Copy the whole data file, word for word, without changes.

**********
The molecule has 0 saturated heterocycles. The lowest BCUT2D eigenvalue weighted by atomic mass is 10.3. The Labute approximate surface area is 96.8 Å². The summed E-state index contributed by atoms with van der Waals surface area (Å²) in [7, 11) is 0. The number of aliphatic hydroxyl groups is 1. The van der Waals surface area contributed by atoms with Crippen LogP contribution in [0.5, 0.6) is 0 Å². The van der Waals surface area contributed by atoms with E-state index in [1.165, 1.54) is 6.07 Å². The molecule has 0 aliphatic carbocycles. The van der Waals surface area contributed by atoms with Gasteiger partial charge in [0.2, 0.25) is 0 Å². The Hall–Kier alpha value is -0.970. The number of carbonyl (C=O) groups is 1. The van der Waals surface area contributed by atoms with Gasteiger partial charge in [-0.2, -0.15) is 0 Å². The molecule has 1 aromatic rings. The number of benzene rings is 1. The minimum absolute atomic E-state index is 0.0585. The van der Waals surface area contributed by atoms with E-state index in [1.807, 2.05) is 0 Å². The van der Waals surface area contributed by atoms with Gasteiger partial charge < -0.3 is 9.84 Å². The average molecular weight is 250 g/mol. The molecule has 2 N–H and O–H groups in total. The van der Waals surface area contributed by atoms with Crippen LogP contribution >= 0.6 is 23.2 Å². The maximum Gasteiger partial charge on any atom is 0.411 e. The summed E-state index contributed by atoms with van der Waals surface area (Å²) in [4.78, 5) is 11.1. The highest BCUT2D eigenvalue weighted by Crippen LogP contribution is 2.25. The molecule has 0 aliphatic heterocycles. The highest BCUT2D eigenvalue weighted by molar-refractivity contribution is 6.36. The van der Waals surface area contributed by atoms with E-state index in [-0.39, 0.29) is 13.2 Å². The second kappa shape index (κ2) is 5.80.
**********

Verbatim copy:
The molecule has 0 saturated heterocycles. The lowest BCUT2D eigenvalue weighted by atomic mass is 10.3. The Labute approximate surface area is 96.8 Å². The summed E-state index contributed by atoms with van der Waals surface area (Å²) in [7, 11) is 0. The number of aliphatic hydroxyl groups is 1. The van der Waals surface area contributed by atoms with Crippen LogP contribution in [0.5, 0.6) is 0 Å². The van der Waals surface area contributed by atoms with E-state index in [1.165, 1.54) is 6.07 Å². The molecule has 0 aliphatic carbocycles. The van der Waals surface area contributed by atoms with Gasteiger partial charge in [0.2, 0.25) is 0 Å². The Hall–Kier alpha value is -0.970. The number of carbonyl (C=O) groups is 1. The van der Waals surface area contributed by atoms with Gasteiger partial charge in [-0.2, -0.15) is 0 Å². The molecule has 1 aromatic rings. The number of benzene rings is 1. The minimum absolute atomic E-state index is 0.0585. The van der Waals surface area contributed by atoms with E-state index in [1.807, 2.05) is 0 Å². The van der Waals surface area contributed by atoms with Gasteiger partial charge < -0.3 is 9.84 Å². The average molecular weight is 250 g/mol. The molecule has 2 N–H and O–H groups in total. The van der Waals surface area contributed by atoms with Crippen LogP contribution >= 0.6 is 23.2 Å². The maximum Gasteiger partial charge on any atom is 0.411 e. The summed E-state index contributed by atoms with van der Waals surface area (Å²) in [4.78, 5) is 11.1. The highest BCUT2D eigenvalue weighted by Crippen LogP contribution is 2.25. The molecule has 0 aliphatic heterocycles. The highest BCUT2D eigenvalue weighted by molar-refractivity contribution is 6.36. The van der Waals surface area contributed by atoms with E-state index in [-0.39, 0.29) is 13.2 Å². The second kappa shape index (κ2) is 5.80.